Do noncollectable judgements have any tax benefit?

My daughter in law was badly injured in an auto accident. The other driver was entirely at fault, but has minimal insurance and no assets. So she can probably win a substantial damage award, but can't collect much of anything.
Is there a tax benefit to that? Damages aren't taxable, so it really amounts to an noncollectable debt, which is deductible. If so, would it be a single year (which would be nearly useless) or roll over until used up?
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Not all bad debts are deductible. The following is from IRS Publication 17.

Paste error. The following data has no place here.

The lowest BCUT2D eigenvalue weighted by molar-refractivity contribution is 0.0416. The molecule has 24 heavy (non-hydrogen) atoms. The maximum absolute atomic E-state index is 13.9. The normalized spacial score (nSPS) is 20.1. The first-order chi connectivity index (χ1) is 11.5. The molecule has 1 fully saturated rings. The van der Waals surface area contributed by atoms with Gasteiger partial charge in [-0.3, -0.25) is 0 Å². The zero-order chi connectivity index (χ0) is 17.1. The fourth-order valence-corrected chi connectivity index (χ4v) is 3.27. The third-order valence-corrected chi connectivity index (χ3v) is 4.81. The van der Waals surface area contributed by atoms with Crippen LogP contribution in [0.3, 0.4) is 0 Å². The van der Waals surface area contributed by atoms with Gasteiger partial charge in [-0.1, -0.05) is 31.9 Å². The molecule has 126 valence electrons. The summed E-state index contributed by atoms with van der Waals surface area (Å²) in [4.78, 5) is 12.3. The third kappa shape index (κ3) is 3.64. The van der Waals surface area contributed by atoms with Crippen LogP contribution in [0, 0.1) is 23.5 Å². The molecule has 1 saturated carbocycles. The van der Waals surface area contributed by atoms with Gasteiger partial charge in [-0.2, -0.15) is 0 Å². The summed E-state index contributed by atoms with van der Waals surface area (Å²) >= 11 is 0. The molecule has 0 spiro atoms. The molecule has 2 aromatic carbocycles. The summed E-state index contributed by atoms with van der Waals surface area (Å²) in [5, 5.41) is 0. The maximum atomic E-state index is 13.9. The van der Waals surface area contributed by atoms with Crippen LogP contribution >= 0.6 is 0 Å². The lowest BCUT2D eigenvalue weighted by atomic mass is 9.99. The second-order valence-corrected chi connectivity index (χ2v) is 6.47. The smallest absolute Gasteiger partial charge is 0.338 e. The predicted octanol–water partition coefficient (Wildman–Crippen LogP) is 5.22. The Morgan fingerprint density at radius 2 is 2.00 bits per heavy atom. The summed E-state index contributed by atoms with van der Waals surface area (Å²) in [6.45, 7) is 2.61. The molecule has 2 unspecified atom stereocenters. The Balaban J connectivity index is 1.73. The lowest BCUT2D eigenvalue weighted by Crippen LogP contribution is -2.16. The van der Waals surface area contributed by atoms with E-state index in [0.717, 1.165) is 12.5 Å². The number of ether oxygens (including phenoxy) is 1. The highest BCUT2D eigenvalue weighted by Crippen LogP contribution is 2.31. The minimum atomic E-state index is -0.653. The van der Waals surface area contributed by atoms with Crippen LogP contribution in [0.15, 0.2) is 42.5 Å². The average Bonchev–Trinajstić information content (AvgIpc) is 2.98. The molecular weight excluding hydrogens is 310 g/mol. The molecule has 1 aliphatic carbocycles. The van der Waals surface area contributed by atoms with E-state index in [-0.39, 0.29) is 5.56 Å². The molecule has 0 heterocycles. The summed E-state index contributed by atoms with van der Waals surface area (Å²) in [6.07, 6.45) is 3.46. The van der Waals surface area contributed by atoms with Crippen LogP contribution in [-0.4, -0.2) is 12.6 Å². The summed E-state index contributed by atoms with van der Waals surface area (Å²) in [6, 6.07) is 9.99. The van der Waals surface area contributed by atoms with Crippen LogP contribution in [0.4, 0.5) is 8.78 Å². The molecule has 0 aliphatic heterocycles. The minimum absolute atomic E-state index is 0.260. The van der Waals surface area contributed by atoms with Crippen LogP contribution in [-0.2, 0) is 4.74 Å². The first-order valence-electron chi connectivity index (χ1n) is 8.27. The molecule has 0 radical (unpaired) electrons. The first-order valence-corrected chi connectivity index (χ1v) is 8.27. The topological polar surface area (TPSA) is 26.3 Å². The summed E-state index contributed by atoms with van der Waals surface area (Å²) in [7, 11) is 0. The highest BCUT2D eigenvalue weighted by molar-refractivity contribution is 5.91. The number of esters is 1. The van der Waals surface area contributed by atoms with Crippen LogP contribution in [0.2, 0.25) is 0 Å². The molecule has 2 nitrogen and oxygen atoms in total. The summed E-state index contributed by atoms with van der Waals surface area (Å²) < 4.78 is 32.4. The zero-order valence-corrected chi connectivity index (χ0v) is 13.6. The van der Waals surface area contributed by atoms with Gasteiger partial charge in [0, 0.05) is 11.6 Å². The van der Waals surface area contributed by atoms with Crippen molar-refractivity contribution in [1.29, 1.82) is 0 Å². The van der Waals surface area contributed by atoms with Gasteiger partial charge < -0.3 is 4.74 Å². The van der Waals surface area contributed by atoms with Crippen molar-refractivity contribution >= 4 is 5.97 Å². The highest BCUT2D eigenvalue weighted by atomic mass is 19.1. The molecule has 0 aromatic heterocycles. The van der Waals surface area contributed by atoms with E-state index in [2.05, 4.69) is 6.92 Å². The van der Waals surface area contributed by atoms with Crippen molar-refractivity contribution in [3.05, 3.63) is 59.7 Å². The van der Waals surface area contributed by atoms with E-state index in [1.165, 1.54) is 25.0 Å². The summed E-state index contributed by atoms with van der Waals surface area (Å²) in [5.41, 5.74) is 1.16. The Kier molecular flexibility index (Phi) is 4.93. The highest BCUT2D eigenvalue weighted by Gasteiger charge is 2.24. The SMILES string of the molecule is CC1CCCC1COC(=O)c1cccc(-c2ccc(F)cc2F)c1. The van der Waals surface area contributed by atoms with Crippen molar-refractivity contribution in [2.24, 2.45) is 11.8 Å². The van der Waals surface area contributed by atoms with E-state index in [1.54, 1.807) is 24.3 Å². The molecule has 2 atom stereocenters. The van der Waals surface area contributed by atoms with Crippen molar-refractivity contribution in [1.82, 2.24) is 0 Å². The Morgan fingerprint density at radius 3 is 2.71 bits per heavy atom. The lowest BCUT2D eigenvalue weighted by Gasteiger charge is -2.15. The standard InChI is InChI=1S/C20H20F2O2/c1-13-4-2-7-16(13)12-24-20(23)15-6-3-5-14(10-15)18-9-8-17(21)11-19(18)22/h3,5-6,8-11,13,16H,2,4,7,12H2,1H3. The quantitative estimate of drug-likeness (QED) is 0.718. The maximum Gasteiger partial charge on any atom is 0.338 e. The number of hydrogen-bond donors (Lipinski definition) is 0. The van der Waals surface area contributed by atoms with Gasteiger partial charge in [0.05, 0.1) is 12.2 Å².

"To deduct a bad debt, you must have a basis in it - that is, you must have already included the amount in your income or loaned out your cash. For example, you can't claim a bad debt deduction for court-ordered child support not paid to you by your former spouse."
(This is under "Nonbusiness Bad Debts," page 108 of the 2018 edition.)
It seems to me that an uncollectible judgment for damages would be similar to court-ordered child support. Your daughter has not reported the damage award as income or loaned out her own money. I don't think she would be able to deduct the unpaid judgment.
Bob Sandler
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Bob Sandler

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